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History of the Department

Founded in 1888 as Las Cruces College, the New Mexico College of Agriculture and Mechanic Arts was established as a land-grant college in 1889. The college grew steadily during the next 72 years, and in 1960 the constitution of New Mexico was amended, formally changing its name to New Mexico State University.

Teaching programs at NMSU were organized into 6 colleges and the Graduate School. The College of Agriculture and Home Economics consisted of 8 academic departments, including what was then the Department of Fishery and Wildlife Sciences. The study of Wildlife Science at NMSU became official in 1959 when Dr. John E. Wood was hired in the Department of Animal, Range and Wildlife Sciences. In 1961, after being housed for two years in a building that no longer exists, the Department was relocated in Neale Hall, occupying 5 offices and 2 teaching labs. Faculty of four increased by one when Dr. James R. Dixon started that same year, and Fishery Science was added to the program. The Freshman class of 1961 included 13 new fishery and wildlife students. Subsequent growth led to the formal establishment of the Department of Fishery and Wildlife Sciences in 1975. Additional positions were added in 1976 and 1977, a replacement and a wildlife extension position in 1978, and two research associates in 1979.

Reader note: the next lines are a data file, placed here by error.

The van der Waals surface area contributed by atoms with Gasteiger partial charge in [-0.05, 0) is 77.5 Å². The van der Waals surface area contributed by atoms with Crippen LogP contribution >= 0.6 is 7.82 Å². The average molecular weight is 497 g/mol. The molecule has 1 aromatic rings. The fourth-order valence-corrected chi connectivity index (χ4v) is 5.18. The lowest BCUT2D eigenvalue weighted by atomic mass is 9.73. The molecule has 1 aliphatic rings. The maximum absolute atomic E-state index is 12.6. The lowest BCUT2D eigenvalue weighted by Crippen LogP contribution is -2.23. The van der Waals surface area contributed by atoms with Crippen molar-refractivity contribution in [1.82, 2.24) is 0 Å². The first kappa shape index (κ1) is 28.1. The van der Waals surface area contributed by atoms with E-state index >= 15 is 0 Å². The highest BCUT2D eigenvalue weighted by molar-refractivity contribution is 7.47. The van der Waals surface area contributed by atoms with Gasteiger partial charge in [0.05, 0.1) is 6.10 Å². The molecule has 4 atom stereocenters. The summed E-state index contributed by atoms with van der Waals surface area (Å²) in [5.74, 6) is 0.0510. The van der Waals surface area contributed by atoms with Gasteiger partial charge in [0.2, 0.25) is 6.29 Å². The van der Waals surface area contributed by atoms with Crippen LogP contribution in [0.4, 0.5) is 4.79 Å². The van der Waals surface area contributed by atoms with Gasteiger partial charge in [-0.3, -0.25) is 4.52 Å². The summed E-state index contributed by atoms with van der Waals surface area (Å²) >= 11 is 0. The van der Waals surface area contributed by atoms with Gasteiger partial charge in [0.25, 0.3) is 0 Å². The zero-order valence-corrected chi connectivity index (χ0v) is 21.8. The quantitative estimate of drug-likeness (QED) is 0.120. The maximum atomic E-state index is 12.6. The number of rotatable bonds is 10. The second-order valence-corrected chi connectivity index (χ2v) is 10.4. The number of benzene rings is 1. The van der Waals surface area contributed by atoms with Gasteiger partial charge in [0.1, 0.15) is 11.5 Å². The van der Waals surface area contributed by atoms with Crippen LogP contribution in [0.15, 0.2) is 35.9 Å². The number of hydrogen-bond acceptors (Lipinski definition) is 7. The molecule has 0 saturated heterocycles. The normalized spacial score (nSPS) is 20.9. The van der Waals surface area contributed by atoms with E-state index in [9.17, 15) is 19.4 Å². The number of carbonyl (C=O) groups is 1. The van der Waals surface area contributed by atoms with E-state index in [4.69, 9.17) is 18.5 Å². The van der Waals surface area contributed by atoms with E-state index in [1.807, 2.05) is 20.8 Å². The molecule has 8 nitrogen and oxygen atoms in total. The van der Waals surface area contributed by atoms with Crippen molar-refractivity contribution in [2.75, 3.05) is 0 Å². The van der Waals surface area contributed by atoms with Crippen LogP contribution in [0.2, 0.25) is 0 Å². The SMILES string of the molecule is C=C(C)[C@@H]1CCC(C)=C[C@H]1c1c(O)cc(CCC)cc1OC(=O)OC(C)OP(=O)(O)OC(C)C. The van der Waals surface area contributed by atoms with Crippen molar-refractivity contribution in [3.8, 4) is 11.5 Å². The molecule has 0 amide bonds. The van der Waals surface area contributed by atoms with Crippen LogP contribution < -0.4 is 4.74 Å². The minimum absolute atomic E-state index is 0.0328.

In the Fall of 1981, the Department moved into its present facilities in newly-constructed Knox Hall. Since 1984, the Department has had six teaching and research faculty. In 1989, the New Mexico Cooperative Fish and Wildlife Research Unit was established within the Department as a cooperative unit of the Department of Interior. The Unit houses three full-time researchers and adjunct faculty plus a variable number of research specialists. It exists to conduct research of interest to cooperators, provide graduate educational opportunities, and provide technical assistance to cooperators. Additionally, there are two extension faculty associated with the Department.

In 2008, the Department changed its name from Fishery and Wildlife Sciences to Fish, Wildlife and Conservation Ecology and the Major of Conservation Ecology was added to the curriculum. Approximately 15% of students graduating with a B.S. degree in fisheries and wildlife have completed M.S. degrees, and 5% have completed the Ph.D. Well over 70% of our graduates are working in the natural resources profession.